A Life in Art: Works by George Rickey
In the summer of 2009 IAC played host to a retrospective exhibit on the kinetic sculptures, models and sketches of Indiana artist George Rickey. The Center also worked with the Arts Council of Indianapolis and the City of Indianapolis to exhibit works of Rickey's throughout the city.
Gardens and grounds
The Art Center's semi-wooded grounds cater to private and public events including the Indy Jazz Fest, Indiana Microbrewers Festival, Broad Ripple Music Fest, and the Broad Ripple Art Fair. Located to the west of the main building is the Cultural Complex which was acquired by the Art Center in 2003 as a home for the fabric department, Writer's Center of Indianapolis, and a studio space.
Founded in 2005, designed also by Michael Graves and located on IAC grounds, the ARTSPARK is a 12.5-acre (51,000 m2) sculpture garden connected to the Monon Trail and with access to the White River. With a goal to bring "art, artists, and the community together through multi-sensory sculptures in an open-air setting," the park serves as a gallery without walls and a space for creating art outside. Features of the ARTSPARK include the Nina Mason Pulliam Sensory Path, an amphitheater, a riverfront deck, and over 30 public artworks. The concept for the ARTSPARK formed in 1996 upon the completion of the Grave's designed building. Funds began to be raised in the early 2000s (decade) and, by 2003, the Center had raised $2.6 million, with a goal of $5.5 million. Groundbreaking took place for the park the first weekend of June, during the celebration of the 70th birthday of the IAC, A special groundbreaking took place that Friday at the Indiana School for the Blind and Visually Impaired to celebrate an area of the ARTSPARK dedicated to the students, which would feature the artwork Circle created by artist Sadashi Inuzuka and students from the school. The park features artworks by Gary Freeman, Robert Stackhouse, Truman Lowe, Arnaldo Pomodoro, John Spaulding, among others.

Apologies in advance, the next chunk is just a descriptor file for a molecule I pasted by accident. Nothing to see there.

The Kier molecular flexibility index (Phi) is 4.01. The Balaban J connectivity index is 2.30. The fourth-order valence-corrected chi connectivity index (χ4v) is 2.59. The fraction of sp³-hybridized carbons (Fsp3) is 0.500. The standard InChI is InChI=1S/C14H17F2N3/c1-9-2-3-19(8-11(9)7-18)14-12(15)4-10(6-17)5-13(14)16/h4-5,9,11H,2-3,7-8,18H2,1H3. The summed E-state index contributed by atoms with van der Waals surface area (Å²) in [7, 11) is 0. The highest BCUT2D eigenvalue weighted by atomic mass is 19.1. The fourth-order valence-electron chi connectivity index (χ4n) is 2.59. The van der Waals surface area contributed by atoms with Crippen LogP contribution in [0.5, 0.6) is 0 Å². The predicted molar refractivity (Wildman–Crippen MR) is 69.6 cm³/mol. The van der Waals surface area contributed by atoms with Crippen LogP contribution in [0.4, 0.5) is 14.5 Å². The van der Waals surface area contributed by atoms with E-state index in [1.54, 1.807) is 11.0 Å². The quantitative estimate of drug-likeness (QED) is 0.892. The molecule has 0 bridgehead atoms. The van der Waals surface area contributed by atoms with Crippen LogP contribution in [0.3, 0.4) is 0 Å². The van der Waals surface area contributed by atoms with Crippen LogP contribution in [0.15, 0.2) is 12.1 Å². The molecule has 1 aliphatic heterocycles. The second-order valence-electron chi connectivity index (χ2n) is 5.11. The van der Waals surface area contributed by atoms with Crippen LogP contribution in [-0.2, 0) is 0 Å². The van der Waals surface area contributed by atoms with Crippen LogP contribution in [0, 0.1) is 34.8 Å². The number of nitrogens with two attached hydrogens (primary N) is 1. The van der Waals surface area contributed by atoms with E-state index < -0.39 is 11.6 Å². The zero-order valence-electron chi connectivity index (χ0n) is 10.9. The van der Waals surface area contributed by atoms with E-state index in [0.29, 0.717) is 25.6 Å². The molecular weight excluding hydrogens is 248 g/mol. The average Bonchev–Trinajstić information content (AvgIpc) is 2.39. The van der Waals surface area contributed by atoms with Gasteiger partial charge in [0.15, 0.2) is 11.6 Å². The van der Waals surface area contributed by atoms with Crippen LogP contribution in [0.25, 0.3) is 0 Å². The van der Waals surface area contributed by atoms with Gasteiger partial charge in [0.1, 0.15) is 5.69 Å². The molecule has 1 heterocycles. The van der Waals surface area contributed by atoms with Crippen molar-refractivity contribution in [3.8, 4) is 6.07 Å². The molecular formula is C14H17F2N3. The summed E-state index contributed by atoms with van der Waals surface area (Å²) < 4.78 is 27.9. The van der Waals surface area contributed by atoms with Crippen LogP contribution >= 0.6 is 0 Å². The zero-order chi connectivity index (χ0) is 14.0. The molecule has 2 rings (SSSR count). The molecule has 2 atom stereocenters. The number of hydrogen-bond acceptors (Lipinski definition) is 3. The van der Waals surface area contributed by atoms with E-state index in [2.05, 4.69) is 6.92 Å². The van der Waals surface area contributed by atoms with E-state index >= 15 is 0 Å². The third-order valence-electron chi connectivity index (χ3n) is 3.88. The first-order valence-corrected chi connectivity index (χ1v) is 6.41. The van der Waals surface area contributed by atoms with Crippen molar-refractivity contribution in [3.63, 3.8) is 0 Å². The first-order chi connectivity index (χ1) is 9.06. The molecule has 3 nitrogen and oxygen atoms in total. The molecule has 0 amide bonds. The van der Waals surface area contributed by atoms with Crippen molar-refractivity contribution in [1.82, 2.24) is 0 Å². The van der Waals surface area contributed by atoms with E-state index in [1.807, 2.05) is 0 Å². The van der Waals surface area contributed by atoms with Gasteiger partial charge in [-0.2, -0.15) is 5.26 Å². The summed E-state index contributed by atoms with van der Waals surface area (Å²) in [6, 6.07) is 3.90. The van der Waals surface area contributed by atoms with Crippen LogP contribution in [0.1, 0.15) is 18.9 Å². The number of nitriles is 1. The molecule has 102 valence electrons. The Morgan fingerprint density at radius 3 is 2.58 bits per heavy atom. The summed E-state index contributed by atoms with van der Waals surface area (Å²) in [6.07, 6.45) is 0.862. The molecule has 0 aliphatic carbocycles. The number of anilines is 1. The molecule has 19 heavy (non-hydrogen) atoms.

The Indianapolis Art Center is a 501(c)(3) corporation governed by Carter Wolf and as of 2009 consists of 32 staff members and 616 volunteers. IAC is governed by a board of 36 individuals and is led by Board Chair Marnie Maxwell. Board members represent a variety of regional organizations including Indiana University, Eli Lilly and Company, Fifth Third Bank, IUPUI, KeyBank, as well as former chief executive Joyce Sommers. The Art Center's endowment consists of nine individual funds and entrance is free to the Center and grounds.
The mission of the Indianapolis Art Center is to engage, enlighten, and inspire our community by providing interactive art education, outreach to underserved audiences, support of artists, and exposure to the visual arts.
From the 1950s into the 1980s IAC provided outreach programming for prisons and mental health programs, sending volunteers to teach art classes to those imprisoned and suffering from mental disabilities. The Center began working with the city to create murals at public housing sites, creating art experiences for 10 housing sites, as well as the Indiana School for the Blind and Visually Impaired and St. Vincent New Hope.